The Uplifting Tale of Today Will Be a Quiet Day Essay example

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The Uplifting Tale of Today Will Be a Quiet Day

Some readers see death, but when I read the story "Today Will Be a Quiet Day" by Amy Hempel, I find it to be a light hearted, first-hand account of people coping with transition. Even its location in the table of contents under the heading "Childhood and Adolescent" (Barnet), implies that the story is not about death at all. A newly defined family, one man, a boy and a girl, is faced with the aftermath of divorce and explore among themselves the intricacies of life. The story gives us sublime but keen insight into the transition and adjustments these three people make in this story.

The children’s transition is marked by a rivalry, one that surfaces early on in the story and
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There are many inferences to what it is like stepping into the life of a parent you don’t live with but once or twice a month.

This "new" family is only new in the sense of the father’s having questions and doubts. Whether he doubts his ability to read his children or has been absent too long is not indicated, but clearly this family seems to be redefining their old relationship. The children handle it a bit differently by speaking of topics that are "old news" (such as the boy’s friend’s suicide), telling jokes, and in the case of the older sister, showing independence and maturity in deciding to drive her brother and father home.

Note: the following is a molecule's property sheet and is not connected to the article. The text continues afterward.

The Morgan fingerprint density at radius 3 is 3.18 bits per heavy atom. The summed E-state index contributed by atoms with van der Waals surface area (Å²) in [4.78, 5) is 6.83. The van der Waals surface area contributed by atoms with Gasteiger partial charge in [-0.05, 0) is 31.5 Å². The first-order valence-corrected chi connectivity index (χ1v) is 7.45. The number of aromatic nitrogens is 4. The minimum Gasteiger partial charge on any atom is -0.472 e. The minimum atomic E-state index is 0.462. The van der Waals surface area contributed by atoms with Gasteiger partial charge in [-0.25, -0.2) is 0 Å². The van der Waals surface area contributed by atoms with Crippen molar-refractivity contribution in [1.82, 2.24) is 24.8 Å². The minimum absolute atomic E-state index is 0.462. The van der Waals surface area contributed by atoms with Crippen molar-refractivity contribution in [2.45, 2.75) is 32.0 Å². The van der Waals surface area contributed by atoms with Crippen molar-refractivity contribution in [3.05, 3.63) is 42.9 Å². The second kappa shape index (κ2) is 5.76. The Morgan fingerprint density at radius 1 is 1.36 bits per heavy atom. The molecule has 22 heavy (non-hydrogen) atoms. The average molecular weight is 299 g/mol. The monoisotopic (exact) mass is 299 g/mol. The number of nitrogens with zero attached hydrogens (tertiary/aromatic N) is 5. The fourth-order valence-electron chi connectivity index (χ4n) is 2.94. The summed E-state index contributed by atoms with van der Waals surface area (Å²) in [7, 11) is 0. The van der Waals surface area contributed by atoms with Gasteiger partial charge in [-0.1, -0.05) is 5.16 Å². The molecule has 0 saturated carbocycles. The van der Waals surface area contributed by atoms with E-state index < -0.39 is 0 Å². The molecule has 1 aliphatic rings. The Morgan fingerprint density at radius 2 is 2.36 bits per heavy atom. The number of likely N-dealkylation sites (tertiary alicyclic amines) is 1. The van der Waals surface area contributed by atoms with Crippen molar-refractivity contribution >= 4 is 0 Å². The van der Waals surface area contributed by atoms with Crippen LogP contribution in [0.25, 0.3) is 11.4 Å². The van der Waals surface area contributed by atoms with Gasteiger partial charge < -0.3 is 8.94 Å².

Sylvan Barnet comments that the father may be feeling that he may not know his children (1206). As the story progresses the father gets his answers as many parents would in real life. The father is an active listener and interrupts, defends or morbidly participates in the fun of his children’s conversation. At times he is reminded of how well he knows his children when he again looses his appetite watching them eat fast. And once more when he quips, "Who would adopt you?" This means that he is stuck with these wonderful children and they are stuck with him.

One of the more poignant moments in the story is when the daughter comes to realize her gullibility in believing the family dog had escaped death to live a long happy life on a farm (Barnet 1205). It is important to realize that this "new" little family is taking care of

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